Book Review: “Little Boy Blue”

Posted on August 12th, 2012 by Anna Nirva

Little Boy Blue cover imageMemorize this book cover. I want every dog-lover in America to read this book and pass it along to a friend. I want every dog-lover living in a county served by a taxpayer-funded animal shelter to call their local health department and ask for live-outcome statistics; if refused, I want that dog-lover to file “Freedom of Information” forms to get access. I want every dog-lover that discovers their local “shelter” is actually killing the majority of dogs to join with others and raise their voices high, hard, and long to demand change in leadership. If those dog-lovers knew what horrors their tax dollars funded in those animal control facilities (don’t call them shelters), things would change.

Now maybe they will. Author Kim Kavin’s book “Little Boy Blue” exposes the hideous truth about dog-killing facilities operating in many municipalities of our dog-loving nation: killing owner-surrendered dogs within hours, killing dogs with minor treatable ailments such as ringworm, killing dogs slowly in gas boxes while they scream and claw at the hatch to escape, tossing their bagged bodies in the dump, all the while lulling the public with happy stories of adoption in the local paper. 

Happily, things have changed for some homeless dogs because of the rise of the rescue movement: the many thousands of dog-lovers running rescues, foster networks, sponsored spay-neuter and other vet services, and transports to save healthy or treatable dogs (and cats, which are not addressed in the book). Kavin, a dog-loving professional journalist, recounts the compelling story of her Blue, a sweet mutt puppy with ringworm pulled from a North Carolina animal control facility within 2 days of his scheduled death. She examines each step of his journey into her home and heart, aided by a long chain of dog-loving volunteers, some of whom are highlighted in Kavin’s clear-eyed style, flaws and all. This courageous book celebrates his new life and those who helped to save him.

I don’t believe that taxpayer-funded dog pound staffers are evil-doers determined to murder dogs and apparently neither does Kavin. She shares the backstory of Blue’s facility and the sincere animal-loving man who manages it. With a sure hand, she explains the system that encourages and supports his continued failures by calling them successes. His failure is a leadership failure of those who make decisions about public health and safety. Those managing that system can’t imagine that 90% of the dogs might live if they changed policies in their municipality. His failure is a failure of compassion by state legislators who are funded by “Big Ag” interests; they fought back a strong effort to banish the use of gas chambers in South Carolina using “slippery slope” arguments.

This manager’s failure is also the result of a rural cultural acceptance of letting intact dogs run loose, resulting in boxes of puppies being “donated” to the pound every 6 months by the same families “to get adopted.” Many rationalize that adoptions help pay for facility operation. If these families knew the majority of puppies would live for just 3 days longer and the facility would lose money on them, I believe most would fix their dogs (or maybe fence their yards). So the sincere animal-loving manager’s failure, and a failure of so many in his position and their superiors, is finally a failure of open communication with the regional dog-loving public.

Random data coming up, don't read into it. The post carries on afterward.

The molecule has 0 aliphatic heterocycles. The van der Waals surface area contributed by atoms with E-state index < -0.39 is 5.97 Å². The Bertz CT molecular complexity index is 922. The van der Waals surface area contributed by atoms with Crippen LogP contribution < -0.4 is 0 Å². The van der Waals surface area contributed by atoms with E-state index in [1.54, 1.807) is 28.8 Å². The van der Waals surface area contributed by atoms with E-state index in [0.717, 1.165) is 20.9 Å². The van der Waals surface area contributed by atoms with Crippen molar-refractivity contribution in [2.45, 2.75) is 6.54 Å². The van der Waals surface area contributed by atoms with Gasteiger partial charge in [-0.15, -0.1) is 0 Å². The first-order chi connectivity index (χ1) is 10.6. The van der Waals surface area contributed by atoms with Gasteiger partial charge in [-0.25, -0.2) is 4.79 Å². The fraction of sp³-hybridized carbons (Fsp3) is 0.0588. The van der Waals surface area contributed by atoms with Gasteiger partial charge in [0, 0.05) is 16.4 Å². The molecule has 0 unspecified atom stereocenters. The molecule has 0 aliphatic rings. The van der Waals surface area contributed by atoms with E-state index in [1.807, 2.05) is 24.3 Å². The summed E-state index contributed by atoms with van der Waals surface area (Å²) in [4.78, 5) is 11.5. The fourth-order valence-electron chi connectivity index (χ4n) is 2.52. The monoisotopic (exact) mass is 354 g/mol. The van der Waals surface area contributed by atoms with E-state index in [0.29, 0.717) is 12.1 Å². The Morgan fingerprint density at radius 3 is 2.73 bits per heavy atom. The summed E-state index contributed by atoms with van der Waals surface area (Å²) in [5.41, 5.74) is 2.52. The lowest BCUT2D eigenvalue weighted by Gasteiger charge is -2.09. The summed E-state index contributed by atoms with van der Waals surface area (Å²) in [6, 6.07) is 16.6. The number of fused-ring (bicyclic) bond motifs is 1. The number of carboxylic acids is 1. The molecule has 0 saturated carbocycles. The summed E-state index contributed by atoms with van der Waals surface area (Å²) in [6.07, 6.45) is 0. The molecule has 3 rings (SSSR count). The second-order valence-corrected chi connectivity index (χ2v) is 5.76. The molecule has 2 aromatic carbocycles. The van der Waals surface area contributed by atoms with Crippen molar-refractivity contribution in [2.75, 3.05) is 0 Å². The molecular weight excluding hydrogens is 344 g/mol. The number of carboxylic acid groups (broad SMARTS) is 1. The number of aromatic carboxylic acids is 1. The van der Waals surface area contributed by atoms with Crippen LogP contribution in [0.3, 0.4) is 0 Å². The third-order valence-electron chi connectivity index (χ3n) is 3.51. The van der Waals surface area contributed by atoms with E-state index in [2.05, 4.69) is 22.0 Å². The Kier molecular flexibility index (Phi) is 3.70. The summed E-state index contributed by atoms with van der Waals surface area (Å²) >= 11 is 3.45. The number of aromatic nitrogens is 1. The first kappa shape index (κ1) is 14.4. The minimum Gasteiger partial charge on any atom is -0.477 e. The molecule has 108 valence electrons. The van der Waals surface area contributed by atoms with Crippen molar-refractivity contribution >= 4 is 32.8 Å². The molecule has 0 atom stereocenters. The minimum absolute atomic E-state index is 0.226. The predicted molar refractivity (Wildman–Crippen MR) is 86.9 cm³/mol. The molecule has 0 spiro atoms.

Blue was one of four puppies in a box and he was one of the 5% that escaped his fate: he lived. Now Kavin’s exposé will reach a wide audience. The time is right and the book is a compelling and well-researched read. An ambitious public relations schedule is planned and I expect the book and the message will make waves. I hope to  hear what happens in Person County, North Carolina, where Blue came from! Will the live-outcome rate increase from 5% to 90%? Dare to dream it. Think about a story Kavin recounts about one Ohio county sheriff who showed up one morning at his local animal control facility with a badge and a backhoe to remove the gas chamber, taking control and ending the reign of death in that facility. Wow.

I want everyone reading this book to pledge to write one letter to a local newspaper and one letter to one of their legislators. If you are served by a no-kill or low-kill facility, sing their praises and promote adoption. If you are served by a facility like Blue’s, agitate for change in your letters. Do it now; do it for Blue’s 3 litter-mates who most likely left the facility in a black plastic bag to hide the shame.

One Response to “Book Review: “Little Boy Blue””

  1. Jill Sicheneder says:

    I want to read this book and I don’t want to read it! But it sounds very compelling and necessary for anyone involved in saving animals. Thanks for bring it to my attention.